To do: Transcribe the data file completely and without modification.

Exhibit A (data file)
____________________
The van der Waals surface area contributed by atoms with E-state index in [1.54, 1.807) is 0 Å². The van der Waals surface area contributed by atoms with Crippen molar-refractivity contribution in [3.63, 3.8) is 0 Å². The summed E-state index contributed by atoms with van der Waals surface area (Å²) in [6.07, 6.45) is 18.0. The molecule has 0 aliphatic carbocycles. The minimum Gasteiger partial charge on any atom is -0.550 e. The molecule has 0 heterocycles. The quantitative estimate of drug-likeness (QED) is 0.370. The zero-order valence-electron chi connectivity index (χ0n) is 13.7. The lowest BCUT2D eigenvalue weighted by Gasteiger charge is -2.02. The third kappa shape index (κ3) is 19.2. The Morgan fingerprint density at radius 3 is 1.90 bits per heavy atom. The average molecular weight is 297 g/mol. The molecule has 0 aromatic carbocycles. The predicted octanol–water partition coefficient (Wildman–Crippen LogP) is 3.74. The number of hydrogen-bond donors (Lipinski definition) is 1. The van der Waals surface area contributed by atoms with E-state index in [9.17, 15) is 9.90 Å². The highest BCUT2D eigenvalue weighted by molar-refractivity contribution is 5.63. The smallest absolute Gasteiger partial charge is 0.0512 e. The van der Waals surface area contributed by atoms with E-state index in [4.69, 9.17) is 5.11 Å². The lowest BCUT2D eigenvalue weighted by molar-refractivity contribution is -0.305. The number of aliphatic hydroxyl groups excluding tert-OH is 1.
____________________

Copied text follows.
The van der Waals surface area contributed by atoms with E-state index in [1.54, 1.807) is 0 Å². The van der Waals surface area contributed by atoms with Crippen molar-refractivity contribution in [3.63, 3.8) is 0 Å². The summed E-state index contributed by atoms with van der Waals surface area (Å²) in [6.07, 6.45) is 18.0. The molecule has 0 aliphatic carbocycles. The minimum Gasteiger partial charge on any atom is -0.550 e. The molecule has 0 heterocycles. The quantitative estimate of drug-likeness (QED) is 0.370. The zero-order valence-electron chi connectivity index (χ0n) is 13.7. The lowest BCUT2D eigenvalue weighted by Gasteiger charge is -2.02. The third kappa shape index (κ3) is 19.2. The Morgan fingerprint density at radius 3 is 1.90 bits per heavy atom. The average molecular weight is 297 g/mol. The molecule has 0 aromatic carbocycles. The predicted octanol–water partition coefficient (Wildman–Crippen LogP) is 3.74. The number of hydrogen-bond donors (Lipinski definition) is 1. The van der Waals surface area contributed by atoms with E-state index in [9.17, 15) is 9.90 Å². The highest BCUT2D eigenvalue weighted by molar-refractivity contribution is 5.63. The smallest absolute Gasteiger partial charge is 0.0512 e. The van der Waals surface area contributed by atoms with E-state index in [4.69, 9.17) is 5.11 Å². The lowest BCUT2D eigenvalue weighted by molar-refractivity contribution is -0.305. The number of aliphatic hydroxyl groups excluding tert-OH is 1.